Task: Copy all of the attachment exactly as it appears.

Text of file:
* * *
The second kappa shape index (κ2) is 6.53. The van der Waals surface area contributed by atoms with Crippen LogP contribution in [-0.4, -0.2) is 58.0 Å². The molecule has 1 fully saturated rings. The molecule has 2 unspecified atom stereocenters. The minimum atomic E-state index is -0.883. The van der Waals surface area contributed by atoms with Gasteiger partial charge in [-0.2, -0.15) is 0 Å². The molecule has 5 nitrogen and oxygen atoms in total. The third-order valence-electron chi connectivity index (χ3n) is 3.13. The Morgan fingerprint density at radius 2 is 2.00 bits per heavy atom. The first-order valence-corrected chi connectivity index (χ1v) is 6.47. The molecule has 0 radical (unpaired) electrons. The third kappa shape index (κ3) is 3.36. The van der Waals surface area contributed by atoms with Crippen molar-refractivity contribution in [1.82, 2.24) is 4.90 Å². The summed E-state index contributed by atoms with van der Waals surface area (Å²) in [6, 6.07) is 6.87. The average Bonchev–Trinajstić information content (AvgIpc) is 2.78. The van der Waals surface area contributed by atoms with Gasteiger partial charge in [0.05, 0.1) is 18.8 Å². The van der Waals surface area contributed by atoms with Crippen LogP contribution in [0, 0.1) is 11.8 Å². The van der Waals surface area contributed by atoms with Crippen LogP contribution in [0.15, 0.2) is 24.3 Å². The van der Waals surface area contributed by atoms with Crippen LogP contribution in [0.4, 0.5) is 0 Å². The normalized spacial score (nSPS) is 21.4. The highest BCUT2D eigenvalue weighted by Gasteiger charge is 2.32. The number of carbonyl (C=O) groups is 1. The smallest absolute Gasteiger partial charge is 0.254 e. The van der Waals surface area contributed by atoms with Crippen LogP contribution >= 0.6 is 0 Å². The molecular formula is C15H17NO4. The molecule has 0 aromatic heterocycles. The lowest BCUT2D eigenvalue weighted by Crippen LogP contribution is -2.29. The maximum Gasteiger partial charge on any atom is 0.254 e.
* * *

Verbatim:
The second kappa shape index (κ2) is 6.53. The van der Waals surface area contributed by atoms with Crippen LogP contribution in [-0.4, -0.2) is 58.0 Å². The molecule has 1 fully saturated rings. The molecule has 2 unspecified atom stereocenters. The minimum atomic E-state index is -0.883. The van der Waals surface area contributed by atoms with Gasteiger partial charge in [-0.2, -0.15) is 0 Å². The molecule has 5 nitrogen and oxygen atoms in total. The third-order valence-electron chi connectivity index (χ3n) is 3.13. The Morgan fingerprint density at radius 2 is 2.00 bits per heavy atom. The first-order valence-corrected chi connectivity index (χ1v) is 6.47. The molecule has 0 radical (unpaired) electrons. The third kappa shape index (κ3) is 3.36. The van der Waals surface area contributed by atoms with Crippen molar-refractivity contribution in [1.82, 2.24) is 4.90 Å². The summed E-state index contributed by atoms with van der Waals surface area (Å²) in [6, 6.07) is 6.87. The average Bonchev–Trinajstić information content (AvgIpc) is 2.78. The van der Waals surface area contributed by atoms with Gasteiger partial charge in [0.05, 0.1) is 18.8 Å². The van der Waals surface area contributed by atoms with Crippen LogP contribution in [0, 0.1) is 11.8 Å². The van der Waals surface area contributed by atoms with Crippen LogP contribution in [0.15, 0.2) is 24.3 Å². The van der Waals surface area contributed by atoms with Crippen LogP contribution in [0.4, 0.5) is 0 Å². The normalized spacial score (nSPS) is 21.4. The highest BCUT2D eigenvalue weighted by Gasteiger charge is 2.32. The number of carbonyl (C=O) groups is 1. The smallest absolute Gasteiger partial charge is 0.254 e. The van der Waals surface area contributed by atoms with Crippen LogP contribution >= 0.6 is 0 Å². The molecular formula is C15H17NO4. The molecule has 0 aromatic heterocycles. The lowest BCUT2D eigenvalue weighted by Crippen LogP contribution is -2.29. The maximum Gasteiger partial charge on any atom is 0.254 e.